On October 12, 2005, China launched its second manned spacecraft, "Shenzhou 6." Its first spacecraft mission was two years ago. For the Chinese government, it’s another opportunity to inspire nationalistic sentiment. Through the state media, the government claimed that the Shenzhou 6 mission was a great achievement in the history of manned space exploration and that it improved China’s overall national strength and global reputation. According to reports from the Chinese media, the whole country appeared to be wildly enthusiastic about the event.
According to an October 16 report from Voice of America (VOA), a U.S.-based foreign language broadcast station, however, ordinary Chinese people didn’t seem excited about the event at all. In fact, they seem to have more complaints than compliments. Following are comments from the VOA audience on China’s spacecraft missions.
Life Here Is Too Difficult to Care About Missions in Outer Space
A gentleman from Jilin Province said that what Chinese people care most about nowadays is not the manned space mission but about the tribulations of daily life, "A spacecraft was launched into the sky, but human rights have fallen to new lows. The state media’s propaganda just tries to inspire greater patriotic passion. As a man who lived through the craze of the first Chinese satellite launch in 1970, I’m not pumped up at all over this latest achievement. What do ordinary people care about now? There are so many difficulties in every day life: going to school, being able to afford medical care, employment, appealing to the government for help, protecting basic civil rights, and staying well informed on what’s happening in China. These are the things people care about. That is why I say, ‘A spacecraft was launched into the sky, but human rights have fallen to new lows.’"
In the opinion of Mr. Zhao, who is from Shandong Province, the government’s top priority should be to ensure that no one has to worry about the essentials of living. "I think there’s too much media coverage of Shenzhou 6," Mr. Zhao said. "Obviously they’re trying to make us forget that our lives are full of bad news, but it’s not working. The grassroots are merely struggling to survive; their biggest concerns are food, clothing, and shelter."
Aircraft Carrier or Space Army?
Mr. Cui from Jiangxi Province believes that it would be better to develop an aircraft carrier instead of launching manned spacecraft, " I think Shenzhou 6 is just to show off and is not of practical use. It would be better to build an aircraft carrier to improve our national defense capability."
Ordinary People’s Lives Versus a Show of National Strength
Mr. Wu from Zhejiang Province said that the money should be spent on people’s welfare instead of developing space programs, "The Shenzhou 6 program is extremely expensive. In China, many people do not have the money to see a doctor or for education. Isn’t it much better to spend the money on people’s welfare? Some people have said that the success of the Shenzhou 6 mission would improve China’s strength as a nation and help to mobilize people around the Chinese Communist Party. These are more likely the decision makers true motives."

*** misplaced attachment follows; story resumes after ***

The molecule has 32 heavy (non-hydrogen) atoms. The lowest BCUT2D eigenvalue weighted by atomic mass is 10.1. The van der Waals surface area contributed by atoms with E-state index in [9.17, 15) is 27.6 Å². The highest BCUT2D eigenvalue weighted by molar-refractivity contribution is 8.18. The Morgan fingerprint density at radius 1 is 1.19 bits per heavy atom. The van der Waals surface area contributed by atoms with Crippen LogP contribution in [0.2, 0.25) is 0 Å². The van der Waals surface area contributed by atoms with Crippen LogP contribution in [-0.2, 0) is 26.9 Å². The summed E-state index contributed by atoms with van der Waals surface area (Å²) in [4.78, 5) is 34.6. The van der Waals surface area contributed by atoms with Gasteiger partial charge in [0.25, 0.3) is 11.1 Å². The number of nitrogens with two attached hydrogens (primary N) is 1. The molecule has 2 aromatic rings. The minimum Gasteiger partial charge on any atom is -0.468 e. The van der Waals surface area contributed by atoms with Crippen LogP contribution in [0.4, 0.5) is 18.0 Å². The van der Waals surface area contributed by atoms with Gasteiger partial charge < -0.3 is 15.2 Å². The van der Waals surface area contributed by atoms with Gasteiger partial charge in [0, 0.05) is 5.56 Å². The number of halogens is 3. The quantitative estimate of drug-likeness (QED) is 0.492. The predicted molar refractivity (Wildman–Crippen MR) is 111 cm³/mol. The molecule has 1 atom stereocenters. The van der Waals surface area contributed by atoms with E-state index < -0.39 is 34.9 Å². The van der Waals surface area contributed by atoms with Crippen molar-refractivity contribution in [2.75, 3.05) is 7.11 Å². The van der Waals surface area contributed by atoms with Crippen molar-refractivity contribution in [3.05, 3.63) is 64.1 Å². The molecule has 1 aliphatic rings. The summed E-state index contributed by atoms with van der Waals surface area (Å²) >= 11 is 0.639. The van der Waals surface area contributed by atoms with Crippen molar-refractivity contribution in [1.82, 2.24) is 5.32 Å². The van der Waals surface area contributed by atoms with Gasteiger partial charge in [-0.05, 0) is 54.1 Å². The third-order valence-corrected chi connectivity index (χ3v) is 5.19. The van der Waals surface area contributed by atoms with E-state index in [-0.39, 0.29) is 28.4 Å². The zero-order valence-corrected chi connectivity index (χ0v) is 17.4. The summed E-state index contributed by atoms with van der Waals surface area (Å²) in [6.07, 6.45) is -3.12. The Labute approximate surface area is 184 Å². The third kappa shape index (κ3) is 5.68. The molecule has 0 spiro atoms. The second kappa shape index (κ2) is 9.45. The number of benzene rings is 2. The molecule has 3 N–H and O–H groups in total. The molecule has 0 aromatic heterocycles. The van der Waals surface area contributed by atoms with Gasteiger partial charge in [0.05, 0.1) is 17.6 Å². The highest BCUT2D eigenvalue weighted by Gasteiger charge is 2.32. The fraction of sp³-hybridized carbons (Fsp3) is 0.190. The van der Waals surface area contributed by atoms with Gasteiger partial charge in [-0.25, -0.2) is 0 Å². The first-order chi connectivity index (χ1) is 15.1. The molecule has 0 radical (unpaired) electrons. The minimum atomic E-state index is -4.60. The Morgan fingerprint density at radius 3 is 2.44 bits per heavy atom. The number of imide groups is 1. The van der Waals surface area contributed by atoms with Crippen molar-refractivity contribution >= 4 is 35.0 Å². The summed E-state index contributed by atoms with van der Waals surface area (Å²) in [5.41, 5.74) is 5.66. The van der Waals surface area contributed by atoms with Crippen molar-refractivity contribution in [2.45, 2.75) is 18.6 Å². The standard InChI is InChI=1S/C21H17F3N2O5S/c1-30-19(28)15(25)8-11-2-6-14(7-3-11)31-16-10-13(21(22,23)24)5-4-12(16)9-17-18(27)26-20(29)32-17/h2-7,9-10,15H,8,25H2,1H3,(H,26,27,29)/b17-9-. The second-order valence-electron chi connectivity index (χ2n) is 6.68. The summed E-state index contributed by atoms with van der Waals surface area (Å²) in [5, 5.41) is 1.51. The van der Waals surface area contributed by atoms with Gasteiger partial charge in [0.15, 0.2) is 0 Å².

A Great Achievement but Not Very Useful in Winning People’s Hearts
Mr. He from Zhejiang Province pointed out that the success of the Shenzhou 6 mission is not a solution to China’s political and social conflicts, "I think it is a great achievement that the Shenzhou 6 mission is successful. However, it is ‘Mission Impossible’ if the Chinese Communist Party thinks it can use this achievement to placate people. China has too many deep-rooted political and social conflicts, and this achievement is too trivial to resolve those conflicts."
A Necessity or a Luxury?
Mr. Huang from Shanghai believes that China has not reached a level appropriate for the development of space technology, "For the last day or two, the state-run media has spread propaganda on the Shenzhou 6 achievement, obviously for the purpose of increasing the credibility of the Chinese Communist Party and to inspire the patriotic passion of the Chinese people. If China’s economy were advanced and the Chinese people had stable and happy lives, it would be fine to develop a small space program. But right now China is underdeveloped and poor. It is crazy to spend money on space programs."
Mr. Feng from Tianjing believes that China’s current situation does not justify developing space technology, "Manned spacecraft programs are not in accordance with China’s situation or the will of the Chinese people. There is no need (for China) to develop manned space technology. China is a poor, developing country, and there are far more practical endeavors that need to be funded."
On the other hand, Mr. Zhang from Zhejiang Province says that China should develop space technology, "I think it is necessary to develop space technology because China is a big country."
Cristine Chen is a correspondent for Chinascope.